“If he can get this right, then the Zambian Copperbelt can be competitive once more, and can become a hive of global mining activity, creating jobs,” says S&P Global.

What’s needed to restore investor confidence in mining is a stable and predictable regime in terms of regulations and taxes, said Kabuswe. “You can’t have a policy framework that changes every five years.”

Another key platform of the new government in Zambia is zero tolerance for corruption.

Resource-rich poor countries

Ghana’s minister for lands and national resources, Samuel Jinapor, said it is remarkable that some of the world’s richest countries in terms of resources are also the poorest – and heavily concentrated in Africa.


Among the mistakes made by resource-rich countries were negotiating with large mining companies to the detriment of the country, and lack of insistence on adding value to mineral exports. Within five years, the country will prohibit the export of bauxite, a key input in aluminium production, without significant value add, said Jinapor.

Ghana has extensive reserves of bauxite in the Atewa Forest area, which is worth eight times more in a refined as opposed to raw state.

It’s vital, said Jinapor, to engage with all stakeholders in good faith when setting government policy. “We engage with the miners. We adopted a multi-lateral approach, and that means consulting with the Ghana Chamber of Mines. We don’t make decisions in isolation.”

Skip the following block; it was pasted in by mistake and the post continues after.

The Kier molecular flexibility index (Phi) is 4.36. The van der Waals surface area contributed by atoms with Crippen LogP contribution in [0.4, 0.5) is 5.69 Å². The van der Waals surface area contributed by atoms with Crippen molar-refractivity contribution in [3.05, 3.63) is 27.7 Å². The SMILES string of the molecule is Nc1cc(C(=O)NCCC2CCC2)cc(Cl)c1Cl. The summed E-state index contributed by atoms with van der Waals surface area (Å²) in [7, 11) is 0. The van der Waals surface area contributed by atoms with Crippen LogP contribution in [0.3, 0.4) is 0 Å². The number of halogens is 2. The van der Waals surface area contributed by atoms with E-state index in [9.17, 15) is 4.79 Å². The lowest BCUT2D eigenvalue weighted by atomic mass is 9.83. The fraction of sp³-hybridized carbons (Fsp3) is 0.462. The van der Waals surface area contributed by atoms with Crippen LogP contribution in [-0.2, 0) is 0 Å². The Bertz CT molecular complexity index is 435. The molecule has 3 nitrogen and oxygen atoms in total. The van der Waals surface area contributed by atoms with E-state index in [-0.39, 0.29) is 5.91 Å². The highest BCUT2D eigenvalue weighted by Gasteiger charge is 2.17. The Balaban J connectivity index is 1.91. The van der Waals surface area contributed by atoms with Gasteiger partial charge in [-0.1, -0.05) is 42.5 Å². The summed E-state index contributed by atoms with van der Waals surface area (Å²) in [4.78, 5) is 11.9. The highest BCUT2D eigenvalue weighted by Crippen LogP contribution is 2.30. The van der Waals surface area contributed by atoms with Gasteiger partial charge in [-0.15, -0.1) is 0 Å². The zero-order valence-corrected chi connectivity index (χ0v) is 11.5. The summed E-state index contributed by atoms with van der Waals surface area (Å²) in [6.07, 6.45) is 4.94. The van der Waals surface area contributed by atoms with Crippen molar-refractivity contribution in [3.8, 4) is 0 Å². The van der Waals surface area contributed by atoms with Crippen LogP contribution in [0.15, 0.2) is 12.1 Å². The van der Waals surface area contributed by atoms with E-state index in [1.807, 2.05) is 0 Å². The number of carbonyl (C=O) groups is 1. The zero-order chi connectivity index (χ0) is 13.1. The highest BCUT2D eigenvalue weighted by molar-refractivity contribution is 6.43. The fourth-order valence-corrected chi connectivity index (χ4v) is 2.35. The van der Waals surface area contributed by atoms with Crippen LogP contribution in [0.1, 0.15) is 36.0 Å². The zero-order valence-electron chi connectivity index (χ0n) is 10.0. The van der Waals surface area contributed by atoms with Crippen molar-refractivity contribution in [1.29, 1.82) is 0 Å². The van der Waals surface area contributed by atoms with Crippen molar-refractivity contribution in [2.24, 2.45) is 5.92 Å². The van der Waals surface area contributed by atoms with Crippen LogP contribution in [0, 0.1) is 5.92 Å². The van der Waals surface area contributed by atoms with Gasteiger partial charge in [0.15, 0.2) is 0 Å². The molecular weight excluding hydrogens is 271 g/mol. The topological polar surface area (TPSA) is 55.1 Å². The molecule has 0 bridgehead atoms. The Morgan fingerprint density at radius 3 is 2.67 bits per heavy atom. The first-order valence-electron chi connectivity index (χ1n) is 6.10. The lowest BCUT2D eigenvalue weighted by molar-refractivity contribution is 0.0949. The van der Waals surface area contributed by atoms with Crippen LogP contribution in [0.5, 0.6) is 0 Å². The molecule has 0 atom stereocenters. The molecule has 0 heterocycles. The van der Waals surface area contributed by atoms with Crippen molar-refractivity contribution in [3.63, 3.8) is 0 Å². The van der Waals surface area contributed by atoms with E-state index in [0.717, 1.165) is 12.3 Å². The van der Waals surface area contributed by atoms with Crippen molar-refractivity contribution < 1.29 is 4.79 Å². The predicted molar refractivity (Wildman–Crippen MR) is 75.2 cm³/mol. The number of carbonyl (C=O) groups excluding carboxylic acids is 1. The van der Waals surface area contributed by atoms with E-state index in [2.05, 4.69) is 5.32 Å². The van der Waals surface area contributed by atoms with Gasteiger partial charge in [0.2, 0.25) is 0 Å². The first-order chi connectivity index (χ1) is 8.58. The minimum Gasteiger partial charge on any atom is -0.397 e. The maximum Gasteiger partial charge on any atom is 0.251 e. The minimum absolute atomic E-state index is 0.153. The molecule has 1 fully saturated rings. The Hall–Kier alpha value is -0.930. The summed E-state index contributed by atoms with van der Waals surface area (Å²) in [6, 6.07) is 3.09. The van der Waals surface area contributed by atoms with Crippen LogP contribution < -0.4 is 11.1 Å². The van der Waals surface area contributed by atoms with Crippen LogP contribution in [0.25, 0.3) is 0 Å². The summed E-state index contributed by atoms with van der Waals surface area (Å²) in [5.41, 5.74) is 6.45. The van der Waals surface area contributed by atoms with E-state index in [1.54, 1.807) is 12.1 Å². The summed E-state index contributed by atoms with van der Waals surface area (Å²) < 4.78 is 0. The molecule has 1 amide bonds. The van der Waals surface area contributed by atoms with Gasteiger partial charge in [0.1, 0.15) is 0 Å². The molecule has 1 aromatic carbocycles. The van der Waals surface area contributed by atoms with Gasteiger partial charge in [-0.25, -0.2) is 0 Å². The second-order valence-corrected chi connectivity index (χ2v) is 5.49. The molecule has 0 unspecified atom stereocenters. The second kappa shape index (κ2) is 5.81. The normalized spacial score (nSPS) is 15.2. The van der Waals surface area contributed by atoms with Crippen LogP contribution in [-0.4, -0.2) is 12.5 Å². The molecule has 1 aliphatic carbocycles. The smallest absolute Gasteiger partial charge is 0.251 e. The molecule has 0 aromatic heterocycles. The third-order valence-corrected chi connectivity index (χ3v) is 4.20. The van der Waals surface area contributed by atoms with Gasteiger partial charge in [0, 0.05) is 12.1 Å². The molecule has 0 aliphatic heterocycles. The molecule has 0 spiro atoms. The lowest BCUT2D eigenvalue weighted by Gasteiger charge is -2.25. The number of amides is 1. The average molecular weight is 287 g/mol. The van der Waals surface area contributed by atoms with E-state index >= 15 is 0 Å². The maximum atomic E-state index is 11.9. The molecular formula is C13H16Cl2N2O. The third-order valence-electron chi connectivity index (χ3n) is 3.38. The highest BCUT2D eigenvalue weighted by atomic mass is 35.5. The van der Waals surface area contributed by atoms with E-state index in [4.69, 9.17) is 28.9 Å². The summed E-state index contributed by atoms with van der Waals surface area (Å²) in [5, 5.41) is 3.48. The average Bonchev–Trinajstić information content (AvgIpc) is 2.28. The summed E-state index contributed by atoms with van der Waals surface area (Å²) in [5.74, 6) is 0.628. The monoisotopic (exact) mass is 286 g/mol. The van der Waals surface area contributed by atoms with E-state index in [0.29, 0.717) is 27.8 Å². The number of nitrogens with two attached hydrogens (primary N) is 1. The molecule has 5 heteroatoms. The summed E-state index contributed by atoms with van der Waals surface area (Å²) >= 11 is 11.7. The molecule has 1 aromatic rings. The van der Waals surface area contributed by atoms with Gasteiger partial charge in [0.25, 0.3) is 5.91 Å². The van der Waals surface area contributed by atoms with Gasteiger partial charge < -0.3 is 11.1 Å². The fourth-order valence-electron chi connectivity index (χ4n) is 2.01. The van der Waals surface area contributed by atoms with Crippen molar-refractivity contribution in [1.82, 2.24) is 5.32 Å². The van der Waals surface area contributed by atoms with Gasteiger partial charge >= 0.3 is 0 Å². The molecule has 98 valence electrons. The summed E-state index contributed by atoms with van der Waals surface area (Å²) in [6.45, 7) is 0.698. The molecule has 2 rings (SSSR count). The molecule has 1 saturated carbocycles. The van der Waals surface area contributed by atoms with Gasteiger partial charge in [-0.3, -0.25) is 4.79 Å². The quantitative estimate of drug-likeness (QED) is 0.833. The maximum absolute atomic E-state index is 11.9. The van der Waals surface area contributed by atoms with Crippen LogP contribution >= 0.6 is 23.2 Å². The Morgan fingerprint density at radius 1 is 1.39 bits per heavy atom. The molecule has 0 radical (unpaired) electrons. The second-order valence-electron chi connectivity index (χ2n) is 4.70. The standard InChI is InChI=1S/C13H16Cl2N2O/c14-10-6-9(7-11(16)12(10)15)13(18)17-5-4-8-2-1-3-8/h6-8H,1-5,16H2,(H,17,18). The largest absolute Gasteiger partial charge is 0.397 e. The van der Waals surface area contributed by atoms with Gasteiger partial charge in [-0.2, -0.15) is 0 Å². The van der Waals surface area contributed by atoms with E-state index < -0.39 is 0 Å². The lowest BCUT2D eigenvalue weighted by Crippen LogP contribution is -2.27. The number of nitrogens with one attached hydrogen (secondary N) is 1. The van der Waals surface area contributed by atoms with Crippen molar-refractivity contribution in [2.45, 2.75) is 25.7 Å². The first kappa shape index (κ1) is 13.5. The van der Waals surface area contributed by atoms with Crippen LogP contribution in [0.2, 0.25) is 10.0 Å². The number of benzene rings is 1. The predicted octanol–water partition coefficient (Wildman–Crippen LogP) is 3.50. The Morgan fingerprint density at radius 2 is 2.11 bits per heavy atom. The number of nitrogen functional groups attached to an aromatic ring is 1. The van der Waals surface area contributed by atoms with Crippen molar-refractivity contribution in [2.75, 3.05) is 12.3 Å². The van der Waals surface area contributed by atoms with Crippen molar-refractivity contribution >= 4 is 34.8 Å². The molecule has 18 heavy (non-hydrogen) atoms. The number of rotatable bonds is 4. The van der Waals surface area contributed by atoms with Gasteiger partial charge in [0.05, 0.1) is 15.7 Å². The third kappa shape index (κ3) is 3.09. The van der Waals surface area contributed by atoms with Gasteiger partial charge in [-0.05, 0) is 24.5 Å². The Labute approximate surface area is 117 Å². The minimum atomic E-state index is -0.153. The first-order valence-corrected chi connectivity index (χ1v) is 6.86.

Governments …

Daniel Litvin, MD of energy and mining group Critical Resource, advised miners to “mend the roof before the storm hits” – in other words, address thorny issues with host country governments before they become more serious.

“Companies also feel the need to stand their ground against governments, often relying on legal remedies, said Litvin.

“That can backfire. The lesson from the oil industry in the 1960s and 1970s when oil companies were booted out of Middle Eastern countries and have yet to return, is that once you are booted out, you might be out for a generation.”

Saudi Arabian vice-minister for mining affairs, Khalid Saleh Al-Mudaifer, told the Indaba that a transparent licensing process and security of tenure for prospectors is essential to building confidence in investors and attracting capital.

Is SA ready to learn?

All this mining wisdom was delivered on SA’s doorstep.

SA Minister of Mineral, Resources and Energy Gwede Mantashe has announced a commitment to a 60-day turnaround for self-generation licences for renewable energy, but he also acknowledged that these approvals are being held back by the slow approvals from other departments on which final approval of licences is dependent.

Peter Leon, partner at law firm Herbert Smith Freehills, says Mantashe should announce mandatory time limits for granting mining and exploration licences, as is done in Botswana and Saudi Arabia, and adopt an off-the-shelf mineral licensing system that has been tried and tested in other countries.

Listen as Fifi Peters chats to Bushveld Minerals CEO Fortune Mojapelo (or read the transcript here):



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“A mine is a hole in the ground with a liar on top.” – Mark Twain

If a mine is nothing more than a hole in the ground, then a farm is just a hole in the bank account. Socialist African nations are constantly trying to expropriate, nationalize, confiscate, and tax these properties while chasing the mirage of “equitable redistribution of the natural resources”.

In the end, the “people” will sit with the holes after the investors and entrepreneurs, who were able to add value to those holes, have left for greener pastures.